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The Social Distance Scale, Emory S. Bogardus and Californian Interwar Migration Research Offside the Chicago School

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This paper investigates the Social Distance Scale as a method to measure the degree of resentment towards immigrant groups invented by the University of Southern California sociologist Emory S. Bogardus. It asks why it is the only theory emerging from the orbit of the Chicago School still in use today. First, it looks at how Bogardus’s research environment in Los Angeles differed from that of his mentor Robert E. Park in Chicago. Then, it examines how Bogardus’s involvement with the Methodist All Nations Foundation influenced his conceptualisation of social distance. Third, it asks how this approach differed methodologically from the Chicago School’s Assimilation Theory. It concludes that the reciprocal relationship between Bogardus’s research and his social involvement caused him to dissolve the scale from spatial and temporal settings and create a theory that became universally applicable.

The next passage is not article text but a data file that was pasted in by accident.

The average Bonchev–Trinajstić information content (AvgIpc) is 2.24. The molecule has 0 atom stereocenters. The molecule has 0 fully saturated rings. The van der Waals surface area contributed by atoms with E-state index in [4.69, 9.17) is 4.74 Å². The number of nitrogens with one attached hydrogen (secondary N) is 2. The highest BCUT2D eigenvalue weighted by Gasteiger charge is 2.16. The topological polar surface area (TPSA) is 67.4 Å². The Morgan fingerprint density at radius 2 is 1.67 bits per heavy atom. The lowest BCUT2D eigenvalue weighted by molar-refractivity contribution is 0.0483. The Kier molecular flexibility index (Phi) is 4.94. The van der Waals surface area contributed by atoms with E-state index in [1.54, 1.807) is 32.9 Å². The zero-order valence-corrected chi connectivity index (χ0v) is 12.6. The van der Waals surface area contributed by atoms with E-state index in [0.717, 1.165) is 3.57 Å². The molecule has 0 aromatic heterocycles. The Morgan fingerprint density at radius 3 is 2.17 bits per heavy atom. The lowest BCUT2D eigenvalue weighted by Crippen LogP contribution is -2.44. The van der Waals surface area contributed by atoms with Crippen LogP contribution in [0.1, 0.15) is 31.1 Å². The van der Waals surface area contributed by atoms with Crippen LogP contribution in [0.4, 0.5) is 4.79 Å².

Affiliations: 1: Department of History, Special Research Area “Cultures of Decision-Making”, University of Münster, Germany,


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